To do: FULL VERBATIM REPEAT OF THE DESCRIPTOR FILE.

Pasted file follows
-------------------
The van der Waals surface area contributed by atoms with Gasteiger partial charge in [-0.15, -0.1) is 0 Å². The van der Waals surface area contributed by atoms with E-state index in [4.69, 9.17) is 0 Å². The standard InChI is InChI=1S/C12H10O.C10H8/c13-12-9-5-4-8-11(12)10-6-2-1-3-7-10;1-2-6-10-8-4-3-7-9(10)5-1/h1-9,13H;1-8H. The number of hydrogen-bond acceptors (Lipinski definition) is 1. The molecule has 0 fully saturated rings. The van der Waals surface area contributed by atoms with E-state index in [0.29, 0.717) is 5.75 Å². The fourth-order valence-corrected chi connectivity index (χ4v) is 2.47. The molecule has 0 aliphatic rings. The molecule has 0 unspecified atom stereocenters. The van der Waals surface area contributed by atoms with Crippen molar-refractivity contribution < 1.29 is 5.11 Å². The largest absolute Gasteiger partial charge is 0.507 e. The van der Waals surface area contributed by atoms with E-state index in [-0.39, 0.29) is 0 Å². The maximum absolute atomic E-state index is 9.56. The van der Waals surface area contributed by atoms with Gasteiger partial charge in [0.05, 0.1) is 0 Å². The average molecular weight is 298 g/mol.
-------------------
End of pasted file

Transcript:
The van der Waals surface area contributed by atoms with Gasteiger partial charge in [-0.15, -0.1) is 0 Å². The van der Waals surface area contributed by atoms with E-state index in [4.69, 9.17) is 0 Å². The standard InChI is InChI=1S/C12H10O.C10H8/c13-12-9-5-4-8-11(12)10-6-2-1-3-7-10;1-2-6-10-8-4-3-7-9(10)5-1/h1-9,13H;1-8H. The number of hydrogen-bond acceptors (Lipinski definition) is 1. The molecule has 0 fully saturated rings. The van der Waals surface area contributed by atoms with E-state index in [0.29, 0.717) is 5.75 Å². The fourth-order valence-corrected chi connectivity index (χ4v) is 2.47. The molecule has 0 aliphatic rings. The molecule has 0 unspecified atom stereocenters. The van der Waals surface area contributed by atoms with Crippen molar-refractivity contribution < 1.29 is 5.11 Å². The largest absolute Gasteiger partial charge is 0.507 e. The van der Waals surface area contributed by atoms with E-state index in [-0.39, 0.29) is 0 Å². The maximum absolute atomic E-state index is 9.56. The van der Waals surface area contributed by atoms with Gasteiger partial charge in [0.05, 0.1) is 0 Å². The average molecular weight is 298 g/mol.